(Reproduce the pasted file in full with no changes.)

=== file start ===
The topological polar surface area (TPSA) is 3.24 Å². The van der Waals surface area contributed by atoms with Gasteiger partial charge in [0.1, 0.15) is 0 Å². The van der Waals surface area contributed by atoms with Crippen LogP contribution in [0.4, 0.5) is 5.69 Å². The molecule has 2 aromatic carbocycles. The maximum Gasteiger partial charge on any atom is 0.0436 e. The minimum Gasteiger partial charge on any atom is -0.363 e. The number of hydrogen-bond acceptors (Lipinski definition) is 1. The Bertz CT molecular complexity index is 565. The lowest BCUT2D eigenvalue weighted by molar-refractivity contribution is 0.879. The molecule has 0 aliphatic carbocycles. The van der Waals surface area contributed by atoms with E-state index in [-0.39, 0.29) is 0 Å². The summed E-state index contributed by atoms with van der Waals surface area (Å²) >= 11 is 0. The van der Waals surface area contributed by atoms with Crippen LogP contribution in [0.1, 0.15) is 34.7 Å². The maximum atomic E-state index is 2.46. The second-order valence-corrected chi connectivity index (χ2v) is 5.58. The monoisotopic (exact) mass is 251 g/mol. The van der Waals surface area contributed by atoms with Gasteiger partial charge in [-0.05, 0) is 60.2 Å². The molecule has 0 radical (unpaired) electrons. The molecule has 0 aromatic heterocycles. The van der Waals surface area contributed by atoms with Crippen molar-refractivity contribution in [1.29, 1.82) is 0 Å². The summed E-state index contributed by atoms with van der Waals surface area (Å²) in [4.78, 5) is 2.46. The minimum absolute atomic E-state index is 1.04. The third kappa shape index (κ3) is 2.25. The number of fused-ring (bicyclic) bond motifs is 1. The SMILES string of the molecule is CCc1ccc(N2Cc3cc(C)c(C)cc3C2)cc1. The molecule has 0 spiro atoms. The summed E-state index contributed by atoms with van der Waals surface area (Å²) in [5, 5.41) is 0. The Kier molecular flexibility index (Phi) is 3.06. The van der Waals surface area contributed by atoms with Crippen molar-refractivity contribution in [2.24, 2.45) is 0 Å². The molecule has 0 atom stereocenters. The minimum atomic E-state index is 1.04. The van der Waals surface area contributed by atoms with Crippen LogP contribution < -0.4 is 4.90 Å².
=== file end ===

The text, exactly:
The topological polar surface area (TPSA) is 3.24 Å². The van der Waals surface area contributed by atoms with Gasteiger partial charge in [0.1, 0.15) is 0 Å². The van der Waals surface area contributed by atoms with Crippen LogP contribution in [0.4, 0.5) is 5.69 Å². The molecule has 2 aromatic carbocycles. The maximum Gasteiger partial charge on any atom is 0.0436 e. The minimum Gasteiger partial charge on any atom is -0.363 e. The number of hydrogen-bond acceptors (Lipinski definition) is 1. The Bertz CT molecular complexity index is 565. The lowest BCUT2D eigenvalue weighted by molar-refractivity contribution is 0.879. The molecule has 0 aliphatic carbocycles. The van der Waals surface area contributed by atoms with E-state index in [-0.39, 0.29) is 0 Å². The summed E-state index contributed by atoms with van der Waals surface area (Å²) >= 11 is 0. The van der Waals surface area contributed by atoms with Crippen LogP contribution in [0.1, 0.15) is 34.7 Å². The maximum atomic E-state index is 2.46. The second-order valence-corrected chi connectivity index (χ2v) is 5.58. The monoisotopic (exact) mass is 251 g/mol. The van der Waals surface area contributed by atoms with Gasteiger partial charge in [-0.05, 0) is 60.2 Å². The molecule has 0 radical (unpaired) electrons. The molecule has 0 aromatic heterocycles. The van der Waals surface area contributed by atoms with Crippen molar-refractivity contribution in [1.29, 1.82) is 0 Å². The summed E-state index contributed by atoms with van der Waals surface area (Å²) in [4.78, 5) is 2.46. The minimum absolute atomic E-state index is 1.04. The third kappa shape index (κ3) is 2.25. The number of fused-ring (bicyclic) bond motifs is 1. The SMILES string of the molecule is CCc1ccc(N2Cc3cc(C)c(C)cc3C2)cc1. The molecule has 0 spiro atoms. The summed E-state index contributed by atoms with van der Waals surface area (Å²) in [5, 5.41) is 0. The Kier molecular flexibility index (Phi) is 3.06. The van der Waals surface area contributed by atoms with Crippen molar-refractivity contribution in [2.24, 2.45) is 0 Å². The molecule has 0 atom stereocenters. The minimum atomic E-state index is 1.04. The van der Waals surface area contributed by atoms with Crippen LogP contribution < -0.4 is 4.90 Å².